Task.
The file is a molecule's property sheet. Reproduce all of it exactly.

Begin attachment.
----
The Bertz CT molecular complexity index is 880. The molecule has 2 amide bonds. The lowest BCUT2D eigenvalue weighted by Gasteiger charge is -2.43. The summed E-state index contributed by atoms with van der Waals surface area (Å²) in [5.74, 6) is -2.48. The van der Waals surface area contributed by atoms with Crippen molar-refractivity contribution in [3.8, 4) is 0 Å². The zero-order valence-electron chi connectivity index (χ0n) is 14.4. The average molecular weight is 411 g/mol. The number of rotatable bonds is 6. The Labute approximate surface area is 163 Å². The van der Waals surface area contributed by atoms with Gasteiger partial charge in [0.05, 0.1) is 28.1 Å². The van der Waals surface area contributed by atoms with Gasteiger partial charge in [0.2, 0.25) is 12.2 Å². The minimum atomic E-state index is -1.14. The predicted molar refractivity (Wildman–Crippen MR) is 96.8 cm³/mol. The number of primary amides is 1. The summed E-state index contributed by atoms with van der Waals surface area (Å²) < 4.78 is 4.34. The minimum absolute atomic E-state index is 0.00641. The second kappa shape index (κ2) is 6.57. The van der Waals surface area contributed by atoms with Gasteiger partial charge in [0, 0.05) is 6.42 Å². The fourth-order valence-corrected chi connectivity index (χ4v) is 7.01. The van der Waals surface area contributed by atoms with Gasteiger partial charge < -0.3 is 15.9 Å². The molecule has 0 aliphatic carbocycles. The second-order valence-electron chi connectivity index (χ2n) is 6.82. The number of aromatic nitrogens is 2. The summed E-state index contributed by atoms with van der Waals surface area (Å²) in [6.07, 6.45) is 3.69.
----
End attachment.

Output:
The Bertz CT molecular complexity index is 880. The molecule has 2 amide bonds. The lowest BCUT2D eigenvalue weighted by Gasteiger charge is -2.43. The summed E-state index contributed by atoms with van der Waals surface area (Å²) in [5.74, 6) is -2.48. The van der Waals surface area contributed by atoms with Crippen molar-refractivity contribution in [3.8, 4) is 0 Å². The zero-order valence-electron chi connectivity index (χ0n) is 14.4. The average molecular weight is 411 g/mol. The number of rotatable bonds is 6. The Labute approximate surface area is 163 Å². The van der Waals surface area contributed by atoms with Gasteiger partial charge in [0.05, 0.1) is 28.1 Å². The van der Waals surface area contributed by atoms with Gasteiger partial charge in [0.2, 0.25) is 12.2 Å². The minimum atomic E-state index is -1.14. The predicted molar refractivity (Wildman–Crippen MR) is 96.8 cm³/mol. The number of primary amides is 1. The summed E-state index contributed by atoms with van der Waals surface area (Å²) < 4.78 is 4.34. The minimum absolute atomic E-state index is 0.00641. The second kappa shape index (κ2) is 6.57. The van der Waals surface area contributed by atoms with Gasteiger partial charge in [0, 0.05) is 6.42 Å². The fourth-order valence-corrected chi connectivity index (χ4v) is 7.01. The van der Waals surface area contributed by atoms with Gasteiger partial charge < -0.3 is 15.9 Å². The molecule has 0 aliphatic carbocycles. The second-order valence-electron chi connectivity index (χ2n) is 6.82. The number of aromatic nitrogens is 2. The summed E-state index contributed by atoms with van der Waals surface area (Å²) in [6.07, 6.45) is 3.69.